I've described my own process quite a bit when it comes to culling selects for projects. I'm in no hurry as long term projects have a tendency to find their own way and impose what they want to be on you over time. For one particular side-project that's popped out of this group of related explorations I learned taking my time when producing material was absolutely just as important if not more so.
As I prepare for a break from real work and a much needed get-away I anticipate playing with a few of these projects while I'm away. It's always a good idea to review where you've been, notes on where you think you're going, and more importantly get a feel for things you've made so far with a bit more distance. I wanted to follow-up some thoughts I had more than a year ago on initial experiments for the chastity project. Specifically thoughts on what I found interesting discussed in some pictures I made with Melanie](http://bw.ipcloud.mobi/2016/07/05/the-fitting-iii-melanie/)
In the referenced post I only included a few pictures that I though illustrated my observations. In reviewing raw material I've made so far those observations are even more apparent. Not only with my initial experiments but also with some of the other directions I've tried so far, and in general with every collaborator. I slapped together one of those "video contact sheets" I use here and there to take in sessions as a whole for anyone that's interested.
I chose the same occasion referenced in the post I linked above but two things have changed. The first thing is instead of including pictures in the contact sheet that I focused on in the previous post a year ago with the environmental context I included all of the frames prior to that without any real context we made just to see what it looked like while we were getting the prop to fit correctly.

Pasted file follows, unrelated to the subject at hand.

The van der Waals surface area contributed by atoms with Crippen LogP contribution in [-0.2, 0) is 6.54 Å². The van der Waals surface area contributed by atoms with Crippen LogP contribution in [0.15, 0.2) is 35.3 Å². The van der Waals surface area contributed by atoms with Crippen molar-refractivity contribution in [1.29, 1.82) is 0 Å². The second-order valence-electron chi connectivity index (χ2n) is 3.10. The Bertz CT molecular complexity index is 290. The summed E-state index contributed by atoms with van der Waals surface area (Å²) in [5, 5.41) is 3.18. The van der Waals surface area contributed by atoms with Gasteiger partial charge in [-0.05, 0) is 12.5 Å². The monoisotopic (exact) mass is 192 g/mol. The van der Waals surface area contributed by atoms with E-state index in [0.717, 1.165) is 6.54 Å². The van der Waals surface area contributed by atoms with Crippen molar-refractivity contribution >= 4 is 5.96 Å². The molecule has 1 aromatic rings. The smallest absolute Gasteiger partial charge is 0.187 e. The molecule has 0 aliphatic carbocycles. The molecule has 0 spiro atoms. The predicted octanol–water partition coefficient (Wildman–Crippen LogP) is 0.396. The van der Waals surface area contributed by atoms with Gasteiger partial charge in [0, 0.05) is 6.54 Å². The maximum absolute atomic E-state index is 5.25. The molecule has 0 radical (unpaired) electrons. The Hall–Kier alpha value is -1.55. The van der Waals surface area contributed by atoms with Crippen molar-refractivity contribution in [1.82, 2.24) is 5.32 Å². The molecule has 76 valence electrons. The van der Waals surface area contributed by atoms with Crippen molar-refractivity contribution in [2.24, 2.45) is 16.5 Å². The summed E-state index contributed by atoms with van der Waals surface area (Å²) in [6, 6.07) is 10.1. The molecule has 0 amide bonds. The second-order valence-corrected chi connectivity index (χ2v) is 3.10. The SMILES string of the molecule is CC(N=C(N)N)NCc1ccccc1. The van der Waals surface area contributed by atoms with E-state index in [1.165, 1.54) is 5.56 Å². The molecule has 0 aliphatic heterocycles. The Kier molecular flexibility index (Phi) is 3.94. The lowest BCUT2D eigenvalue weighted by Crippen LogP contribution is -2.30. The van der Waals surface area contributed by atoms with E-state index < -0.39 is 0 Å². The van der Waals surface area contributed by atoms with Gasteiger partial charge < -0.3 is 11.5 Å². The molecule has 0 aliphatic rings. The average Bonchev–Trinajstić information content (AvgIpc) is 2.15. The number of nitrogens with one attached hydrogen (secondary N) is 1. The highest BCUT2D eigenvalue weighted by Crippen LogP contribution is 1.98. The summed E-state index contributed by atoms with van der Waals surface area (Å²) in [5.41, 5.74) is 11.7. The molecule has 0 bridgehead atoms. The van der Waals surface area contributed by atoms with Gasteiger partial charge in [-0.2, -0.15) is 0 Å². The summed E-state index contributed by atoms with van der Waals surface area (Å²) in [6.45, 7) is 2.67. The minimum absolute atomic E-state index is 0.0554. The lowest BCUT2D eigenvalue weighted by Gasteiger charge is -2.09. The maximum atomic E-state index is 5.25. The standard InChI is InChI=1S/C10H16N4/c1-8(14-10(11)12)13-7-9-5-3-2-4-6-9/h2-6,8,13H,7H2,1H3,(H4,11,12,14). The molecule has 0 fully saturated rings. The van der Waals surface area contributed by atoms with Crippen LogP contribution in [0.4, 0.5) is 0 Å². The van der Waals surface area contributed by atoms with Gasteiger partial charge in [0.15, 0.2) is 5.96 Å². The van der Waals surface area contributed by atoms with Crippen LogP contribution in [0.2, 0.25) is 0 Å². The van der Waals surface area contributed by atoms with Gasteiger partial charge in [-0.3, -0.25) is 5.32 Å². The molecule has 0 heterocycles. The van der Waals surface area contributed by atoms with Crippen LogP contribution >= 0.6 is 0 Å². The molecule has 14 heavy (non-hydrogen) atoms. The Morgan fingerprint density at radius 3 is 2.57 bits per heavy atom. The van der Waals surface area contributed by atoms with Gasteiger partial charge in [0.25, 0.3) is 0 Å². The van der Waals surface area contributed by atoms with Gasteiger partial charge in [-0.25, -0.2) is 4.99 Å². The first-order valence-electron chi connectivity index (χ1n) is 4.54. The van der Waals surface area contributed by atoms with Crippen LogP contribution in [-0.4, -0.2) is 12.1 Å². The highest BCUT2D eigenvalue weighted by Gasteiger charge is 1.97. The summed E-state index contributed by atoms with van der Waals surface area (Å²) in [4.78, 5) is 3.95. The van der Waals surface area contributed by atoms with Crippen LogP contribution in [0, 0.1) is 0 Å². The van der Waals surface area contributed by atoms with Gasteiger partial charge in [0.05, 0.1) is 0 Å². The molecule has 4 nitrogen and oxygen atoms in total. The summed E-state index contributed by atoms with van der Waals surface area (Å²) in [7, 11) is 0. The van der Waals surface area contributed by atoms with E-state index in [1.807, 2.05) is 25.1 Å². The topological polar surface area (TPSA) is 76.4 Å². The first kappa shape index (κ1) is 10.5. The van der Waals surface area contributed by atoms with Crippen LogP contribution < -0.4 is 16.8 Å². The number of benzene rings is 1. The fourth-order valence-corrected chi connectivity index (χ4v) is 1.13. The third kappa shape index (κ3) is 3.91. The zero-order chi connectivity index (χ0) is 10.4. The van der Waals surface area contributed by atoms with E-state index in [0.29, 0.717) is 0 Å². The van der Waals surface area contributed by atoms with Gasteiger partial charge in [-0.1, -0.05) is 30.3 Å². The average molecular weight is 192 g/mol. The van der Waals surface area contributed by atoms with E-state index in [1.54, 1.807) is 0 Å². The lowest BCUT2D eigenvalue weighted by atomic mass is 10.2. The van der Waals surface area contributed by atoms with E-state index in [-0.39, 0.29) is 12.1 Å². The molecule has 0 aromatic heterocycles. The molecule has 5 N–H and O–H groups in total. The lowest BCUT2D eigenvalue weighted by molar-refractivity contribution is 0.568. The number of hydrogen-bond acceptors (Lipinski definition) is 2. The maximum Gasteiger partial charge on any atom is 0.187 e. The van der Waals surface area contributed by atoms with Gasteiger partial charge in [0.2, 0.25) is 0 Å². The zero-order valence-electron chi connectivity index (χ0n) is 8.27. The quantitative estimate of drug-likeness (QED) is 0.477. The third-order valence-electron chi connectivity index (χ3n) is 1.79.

The other thing that changed is the image treatment. Instead of any old random black and white treatment applied on import I specifically chose a black and white treatment that's a lot different with a lot more contrast. No fine-tuning or anything just globally applied to all the pictures. I've probably mentioned more than once I resist the desire to dive right in and put a lot of time into processing any images prior to figuring out which ones I like and which ones actually fit. In other words I don't waste time messing around with post-processing options on images I have no idea if I'm actually going to use and in what context they'll be used.
Possibly even a worse trap of playing around with image treatment too soon beyond wasting a lot of time is the possibility of becoming enamored with tones, and surface impressions of how great a particular processing treatment is when making selects. In a lot of ways evaluating selects is better done looking at a very generic "contact sheet" like one-size fits all bland looking version rather than polished perfection. It's easy to fall into the trap of becoming enamored with the artifice rather than whats behind that.
All pictures made with the Fuji XT-1 and 18-55 XF. Processing via Lightroom CC with a different (higher contrast and different curve shape) treatment than my initial import. There's a good chance I'll tweak exposure a little brighter and add a bit of dodge or burn here and there on anything I ultimately choose to include.